Demand Spurs Counseling Merger
"The demand for our services in California has gone through the roof, doubling in the last year," said Martha Lucey, ByDesign president/CEO. Lucey will stay on with ClearPoint as a vice president, running the company's new Pacific region from ByDesign's former Los Angeles headquarters.
None of ByDesign's 72 employees will be laid off, she said, as every last employee is needed to help California withstand another wave of foreclosures sweeping through the state. Credit unions are increasingly turning to ByDesign to assist with members who have a credit union second mortgage or home equity line and are facing foreclosure from another lender.
"Credit unions know when members need help, and they know they're probably not going to get it from whoever holds the first lien, so we aid in the negotiation process to help keep the member in their home," Lucey said.
ByDesign counsels more than 300 clients per week for mortgage default counseling, and an additional 350 per week for general credit counseling and family budgeting. In contrast, ClearPoint served more than 4,000 clients per month in 2008. ClearPoint spokesman Bruce McClary said demand is up in his shop, too, keeping his 159 employees hopping in primary markets of Richmond, St. Louis and Seattle. "Both businesses are growing, and everybody has plenty to do," McClary said of staffing levels.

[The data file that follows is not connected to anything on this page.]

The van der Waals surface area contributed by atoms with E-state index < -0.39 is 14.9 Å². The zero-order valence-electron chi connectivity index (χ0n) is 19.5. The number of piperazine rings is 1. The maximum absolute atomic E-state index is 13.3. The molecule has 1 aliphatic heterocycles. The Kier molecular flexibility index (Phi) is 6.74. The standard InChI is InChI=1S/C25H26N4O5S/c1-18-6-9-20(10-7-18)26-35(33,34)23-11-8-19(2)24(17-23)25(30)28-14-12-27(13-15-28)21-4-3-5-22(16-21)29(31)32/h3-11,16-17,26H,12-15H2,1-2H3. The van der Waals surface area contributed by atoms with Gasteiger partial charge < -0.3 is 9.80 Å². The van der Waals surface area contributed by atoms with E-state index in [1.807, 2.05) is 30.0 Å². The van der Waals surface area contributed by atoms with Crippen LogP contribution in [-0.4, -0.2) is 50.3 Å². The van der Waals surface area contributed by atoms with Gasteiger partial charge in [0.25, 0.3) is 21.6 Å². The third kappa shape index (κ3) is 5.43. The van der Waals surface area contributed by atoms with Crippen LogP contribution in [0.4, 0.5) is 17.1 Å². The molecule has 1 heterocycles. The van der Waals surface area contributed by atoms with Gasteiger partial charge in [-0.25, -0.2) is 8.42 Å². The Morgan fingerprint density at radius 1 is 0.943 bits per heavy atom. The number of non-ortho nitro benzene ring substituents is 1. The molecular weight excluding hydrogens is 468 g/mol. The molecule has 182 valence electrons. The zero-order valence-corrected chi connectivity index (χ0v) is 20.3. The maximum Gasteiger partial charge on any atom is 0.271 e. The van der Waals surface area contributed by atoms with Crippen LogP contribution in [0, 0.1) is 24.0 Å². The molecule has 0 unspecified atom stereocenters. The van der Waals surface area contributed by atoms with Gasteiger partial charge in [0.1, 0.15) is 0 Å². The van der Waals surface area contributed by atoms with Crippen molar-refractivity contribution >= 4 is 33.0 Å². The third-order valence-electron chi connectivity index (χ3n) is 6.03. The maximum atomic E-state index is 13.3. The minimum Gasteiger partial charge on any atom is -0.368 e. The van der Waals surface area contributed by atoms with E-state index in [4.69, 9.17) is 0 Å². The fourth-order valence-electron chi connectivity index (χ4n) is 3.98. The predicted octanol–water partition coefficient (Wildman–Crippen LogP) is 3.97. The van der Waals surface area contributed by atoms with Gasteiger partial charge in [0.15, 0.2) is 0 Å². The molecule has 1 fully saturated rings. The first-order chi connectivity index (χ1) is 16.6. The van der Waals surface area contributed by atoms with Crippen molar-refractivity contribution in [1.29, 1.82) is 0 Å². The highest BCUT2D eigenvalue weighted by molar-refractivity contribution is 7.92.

ClearPoint helps make ByDesign a more formidable third party, Lucey said. Primary lienholders are more willing to negotiate with a knowledgeable third party than with borrowers or even the second lienholder, she said.
"That's where a professional counseling can help members through the process, so they receive something workable," she said.
Both firms have built strategic alliances with credit unions. ByDesign is a strategic business partner of the California and Nevada Credit Union Leagues, and according to Sylvia Fath, vice president of business services, and the leagues will continue their relationship with ClearPoint.
ClearPoint has counselors on-site at three Virginia credit unions, McClary said, and looks forward to building a stronger alliance with credit unions.
"We're not a sausage factory, processing clients just to get them into the system," he said. "We establish a connection with clients and stay connected in the communities we serve,"